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Moment of madness arrives at worst possible time

There have been many low points in the career of John Terry. None lower than when he watched his penalty kick rebound off the post as he sat on the Moscow turf in 2008 having lost his footing in the run-up. Had he scored he would have lifted the Champions League trophy minutes later. He didn't, so he didn't, but after a bizarre sequence of events last week, he has a chance to do the latter in three weeks.

John Terry has his critics. They were out in force to condemn his actions in the Nou Camp on Tuesday night, and they remained vocal following UEFA's decision to allow him lift the Champions League trophy if Chelsea win in Munich next month. And as Chelsea play QPR this afternoon, reuniting himself and Anton Ferdinand, his pending case for a racially-aggravated public order offence is back in the news once again. Not for the first time in his controversial career, it's open season on Terry.

I was as bemused as anyone by his actions on Tuesday, but I couldn't help feeling sorry for him after the game. It's hard to think of a player who has given so much for his team in a competition that has been so unkind. The 'ghost goal' in one semi-final at Anfield, and the referee's performance against Barcelona at Stamford Bridge in another. The penalty shoot-out defeat in the 2008 final and now this, which on a personal level for Terry, must be devastating.

He can stick to the 'I'm just happy for the lads, it's not about me' line as much as he likes, but it must be one of the most disappointing moments of his career.

Post-match discussions about how he thought he would get away with it or why he decided to act like that in a game of that importance miss the point entirely. This implies that there was thought of any kind preceding what he did. It was a moment of sporting insanity which was always going to end the way it did, but his timing could hardly have been worse.

Those types of exchanges happened regularly when I played. I was the recipient of many a boot in the arse by centre-halves when they thought nobody was watching. Back then, players would remain on their feet and wait for an opportunity to exact some revenge of their own. I did this on many occasions myself, but the game has moved on since. Barcelona players, like most others, just go down. And Terry, like all others who get caught, looks incredibly foolish as a result.

I can understand the criticism for his actions, but not the response to the prospect of him lifting the trophy. Frank Lampard remarked after the game that Terry would be the right person to do so, and UEFA announced on Friday they would allow it. One London paper described the decision as 'grotesque' on Friday, while another called it an insult to every player and fan he let down in Barcelona. It was widely suggested that Terry was pushing for the undeserved honour of lifting the cup, but I haven't seen the source of this claim anywhere.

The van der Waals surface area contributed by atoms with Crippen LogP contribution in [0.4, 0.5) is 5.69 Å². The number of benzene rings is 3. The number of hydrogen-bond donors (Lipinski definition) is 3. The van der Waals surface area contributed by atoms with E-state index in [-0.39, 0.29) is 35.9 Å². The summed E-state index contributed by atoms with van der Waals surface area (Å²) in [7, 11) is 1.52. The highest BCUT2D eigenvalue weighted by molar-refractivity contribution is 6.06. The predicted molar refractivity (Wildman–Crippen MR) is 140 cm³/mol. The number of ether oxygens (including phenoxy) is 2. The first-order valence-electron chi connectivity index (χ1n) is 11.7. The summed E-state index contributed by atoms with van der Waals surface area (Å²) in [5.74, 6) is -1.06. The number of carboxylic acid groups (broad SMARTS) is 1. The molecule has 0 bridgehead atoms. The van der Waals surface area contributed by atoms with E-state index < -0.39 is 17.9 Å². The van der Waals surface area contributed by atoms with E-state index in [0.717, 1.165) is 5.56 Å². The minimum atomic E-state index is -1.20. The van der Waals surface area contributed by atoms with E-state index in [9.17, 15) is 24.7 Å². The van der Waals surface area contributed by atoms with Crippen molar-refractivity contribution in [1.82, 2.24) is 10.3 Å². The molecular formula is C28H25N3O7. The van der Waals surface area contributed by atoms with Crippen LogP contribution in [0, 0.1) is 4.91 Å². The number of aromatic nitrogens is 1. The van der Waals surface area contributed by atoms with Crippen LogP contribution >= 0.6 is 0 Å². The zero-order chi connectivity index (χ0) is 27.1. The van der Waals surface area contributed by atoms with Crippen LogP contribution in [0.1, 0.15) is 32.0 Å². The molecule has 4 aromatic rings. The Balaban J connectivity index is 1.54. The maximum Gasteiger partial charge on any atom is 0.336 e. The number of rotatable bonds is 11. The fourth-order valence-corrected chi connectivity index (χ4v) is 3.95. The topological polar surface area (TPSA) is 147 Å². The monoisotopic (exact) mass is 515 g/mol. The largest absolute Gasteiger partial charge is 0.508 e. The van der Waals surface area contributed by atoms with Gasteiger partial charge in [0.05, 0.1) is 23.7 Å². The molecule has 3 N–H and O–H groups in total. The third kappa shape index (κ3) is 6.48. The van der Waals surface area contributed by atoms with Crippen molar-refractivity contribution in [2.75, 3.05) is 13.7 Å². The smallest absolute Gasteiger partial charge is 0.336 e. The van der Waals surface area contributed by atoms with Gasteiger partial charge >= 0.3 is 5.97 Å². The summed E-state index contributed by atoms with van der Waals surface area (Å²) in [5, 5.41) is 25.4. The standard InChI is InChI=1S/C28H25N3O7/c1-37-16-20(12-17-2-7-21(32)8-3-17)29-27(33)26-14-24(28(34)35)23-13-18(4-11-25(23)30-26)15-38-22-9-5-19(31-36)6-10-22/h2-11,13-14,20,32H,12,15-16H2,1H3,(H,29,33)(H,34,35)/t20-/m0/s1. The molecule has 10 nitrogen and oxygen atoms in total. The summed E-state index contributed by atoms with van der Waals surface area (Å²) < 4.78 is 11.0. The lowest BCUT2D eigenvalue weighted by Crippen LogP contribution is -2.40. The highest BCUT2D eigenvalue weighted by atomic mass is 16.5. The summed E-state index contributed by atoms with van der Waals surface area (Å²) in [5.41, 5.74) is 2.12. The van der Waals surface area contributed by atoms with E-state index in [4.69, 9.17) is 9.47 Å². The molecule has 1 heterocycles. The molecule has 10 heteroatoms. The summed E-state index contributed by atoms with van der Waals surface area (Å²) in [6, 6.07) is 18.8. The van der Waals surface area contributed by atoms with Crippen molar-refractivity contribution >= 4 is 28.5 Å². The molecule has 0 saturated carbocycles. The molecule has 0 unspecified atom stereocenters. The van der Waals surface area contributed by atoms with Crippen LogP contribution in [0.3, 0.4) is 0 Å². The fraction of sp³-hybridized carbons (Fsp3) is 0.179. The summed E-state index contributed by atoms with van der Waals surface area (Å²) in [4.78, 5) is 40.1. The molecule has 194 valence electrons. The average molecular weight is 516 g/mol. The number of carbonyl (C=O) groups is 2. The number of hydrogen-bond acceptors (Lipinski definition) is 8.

Terry embodies many of the qualities most fans demand of their players. The majority of his failings in the eyes of the public are for indiscretions in his life away from the field, but I have written on these pages many times before that matches are not decided by this. His remarkable ability to persevere in the face of adversity (often self-inflicted, admittedly), his bravery on the field and his relentless hunger for success are overlooked by those who find his behaviour morally objectionable. And, before you say it, he has yet to be found guilty of anything in the Anton Ferdinand case.

Which brings us back to the important issue of handshakes ahead of today's game. Ferdinand's lawyers are said to have advised him against shaking Terry's hand because of potential legal ramifications. So, desperate to avoid scenes where grown men may walk past each other without acknowledging one another, and the public outcry that would inevitably follow from such an obscenity in full view of impressionable children, the Premier League have called off the pre-match handshake convention.

The decision was taken due to the "potential and specific legal context" of the case which is due to be heard in court on July 9. This will hopefully limit our discussions to what happens during the 90 minutes instead.

There's a fair chance I wouldn't be mates with John Terry if he lived next door, but players should not be judged on such terms. If his team-mates want him to lift the trophy then he has every right to do so. On purely sporting grounds, I can't think of one Chelsea player more deserving.

rsadlier@independent.ie

Sunday Indo Sport